The latest print edition of the Riverfront Times w/ an awesome story by Liz Miller and another compelling cover design by Evan Sult.
The coronavirus started to really chew up St. Louis less than a week ago.
The trickle of canceled concerts and postponed events such as the city’s two St. Patrick’s Day parades had been concerning. And then elected officials (rightly) set restrictions on the number of people who could get together, and then they tightened those restrictions, and then they tightened them again as more people continued to test positive for COVID-19.
By Sunday, there was a wave of bars and restaurants announcing plans to close temporarily or shift to takeout and curbside pickup. They were doing their civic duty to keep COVID-19 from spreading while also hoping to somehow survive the financial catastrophe of losing all or most of their customers nearly overnight.
staff worked hard to cover those stories, even as we felt the creeping dread for our own business. It turns out, COVID-19 also makes for a nearly perfect weapon against alternative weeklies. Across the country, papers are announcing salary cuts, layoffs or anything they can imagine to keep the lights on.
That’s where we are today. We laid off nearly our entire staff this morning with the hope that if we act now, we can rebuild and bring them back later. It’s horrible and unfair, and it’s bad for St. Louis. I have worked in a lot of newsrooms, and this is the first where I have liked every single person on staff. They are smart and funny and talented in ways that make me jealous. We’re a better city when they are at work.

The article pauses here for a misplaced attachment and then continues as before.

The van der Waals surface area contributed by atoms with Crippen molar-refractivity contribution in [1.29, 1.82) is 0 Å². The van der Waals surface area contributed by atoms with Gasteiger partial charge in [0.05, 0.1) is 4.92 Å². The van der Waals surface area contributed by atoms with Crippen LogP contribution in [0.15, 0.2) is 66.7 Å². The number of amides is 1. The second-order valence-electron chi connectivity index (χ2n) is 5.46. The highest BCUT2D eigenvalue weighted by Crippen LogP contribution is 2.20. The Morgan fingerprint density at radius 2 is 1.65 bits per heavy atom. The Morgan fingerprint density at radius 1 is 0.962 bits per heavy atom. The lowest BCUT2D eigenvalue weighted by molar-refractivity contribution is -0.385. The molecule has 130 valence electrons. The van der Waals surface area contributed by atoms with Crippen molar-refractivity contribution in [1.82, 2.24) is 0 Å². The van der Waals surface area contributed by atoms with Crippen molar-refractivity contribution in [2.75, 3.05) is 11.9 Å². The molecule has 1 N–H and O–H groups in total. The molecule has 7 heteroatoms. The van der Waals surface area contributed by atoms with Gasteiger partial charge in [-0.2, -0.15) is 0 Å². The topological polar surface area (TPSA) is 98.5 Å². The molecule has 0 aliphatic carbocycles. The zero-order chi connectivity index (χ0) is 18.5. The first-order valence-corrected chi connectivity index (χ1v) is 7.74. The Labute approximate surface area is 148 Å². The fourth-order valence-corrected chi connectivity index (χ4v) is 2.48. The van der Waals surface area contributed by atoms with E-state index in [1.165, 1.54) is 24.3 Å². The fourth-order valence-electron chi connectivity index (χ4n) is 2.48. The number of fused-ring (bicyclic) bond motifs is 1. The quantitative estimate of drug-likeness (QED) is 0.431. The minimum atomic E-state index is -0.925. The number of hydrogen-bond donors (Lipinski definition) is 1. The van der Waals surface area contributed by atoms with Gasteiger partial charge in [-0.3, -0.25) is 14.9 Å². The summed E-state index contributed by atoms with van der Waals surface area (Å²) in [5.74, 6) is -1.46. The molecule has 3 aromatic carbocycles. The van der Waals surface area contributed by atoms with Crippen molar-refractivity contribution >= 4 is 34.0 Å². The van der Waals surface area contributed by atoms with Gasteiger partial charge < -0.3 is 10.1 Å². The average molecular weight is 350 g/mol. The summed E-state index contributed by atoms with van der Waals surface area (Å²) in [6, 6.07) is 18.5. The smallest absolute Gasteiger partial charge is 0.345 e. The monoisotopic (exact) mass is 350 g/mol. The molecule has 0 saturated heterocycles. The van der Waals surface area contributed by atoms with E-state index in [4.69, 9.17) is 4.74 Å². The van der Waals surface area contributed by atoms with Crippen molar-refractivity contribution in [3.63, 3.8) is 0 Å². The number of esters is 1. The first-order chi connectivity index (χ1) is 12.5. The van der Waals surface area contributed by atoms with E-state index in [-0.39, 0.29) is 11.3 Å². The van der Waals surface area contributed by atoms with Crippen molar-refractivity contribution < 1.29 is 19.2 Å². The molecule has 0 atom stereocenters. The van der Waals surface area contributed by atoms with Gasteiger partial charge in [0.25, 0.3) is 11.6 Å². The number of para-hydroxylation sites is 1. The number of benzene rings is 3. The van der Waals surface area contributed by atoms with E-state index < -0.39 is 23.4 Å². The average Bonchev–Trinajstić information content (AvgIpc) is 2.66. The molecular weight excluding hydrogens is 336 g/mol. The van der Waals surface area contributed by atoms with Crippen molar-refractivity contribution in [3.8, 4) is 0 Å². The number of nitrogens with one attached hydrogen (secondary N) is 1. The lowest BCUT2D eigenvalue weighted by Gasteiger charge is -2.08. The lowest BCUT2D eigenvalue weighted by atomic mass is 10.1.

But the amazing work of this staff has not been a shield against a pandemic, and that’s the frustrating part. We make most of our money by selling ads to the same restaurants, bars and other small businesses that are dealing with an economic storm that few living beings have witnessed. We also throw big events (yes, highlighting that same, suddenly devastated industry), so you can guess how all of this is going. We could see it happening, but the speed has been stunning. One day, you’re a profitable newspaper, doing better every year; the next, almost all of your ad revenue is wiped out with no clear sign of when it will return.
If you’d like to know how we’re feeling about COVID-19 and the effect on our staff, here is what RFT
publisher Chris Keating has to say: “This is absolutely fucking horrible — the worst-case scenario. Never in our wildest dreams did we anticipate this, and we are heartbroken to have to let go of these hardworking and talented people. My hope is that in the very near future, we can go back to business as usual. Until then, our very small but scrappy staff remains committed to St. Louis, our advertisers, and to delivering journalism for the city that we love.”
It sucks. It does. But alt-weeklies have always been the underdog, and the RFT
is one of the best in the country. Even after staffers learned the news today, they have continued to forward story tips and text me with ways they can help. They’re so dedicated to this city and telling its stories that I have been in tears off and on all morning.
So we’re going to take the example of their tenacity and talent, and we’re going to continue to cover the Metro, eagerly anticipating the day they can come back to write those stories, too.
We published a newspaper today, and it’s a good one. We won’t have a print edition next week, but we’ll be online every day, and hopefully we will be back on newsstands — and in thriving bars, coffee shops and restaurants — soon.
Just one more thing: Fuck COVID-19 and wash your hands.
— Doyle Murphy is editor in chief of the Riverfront Times.
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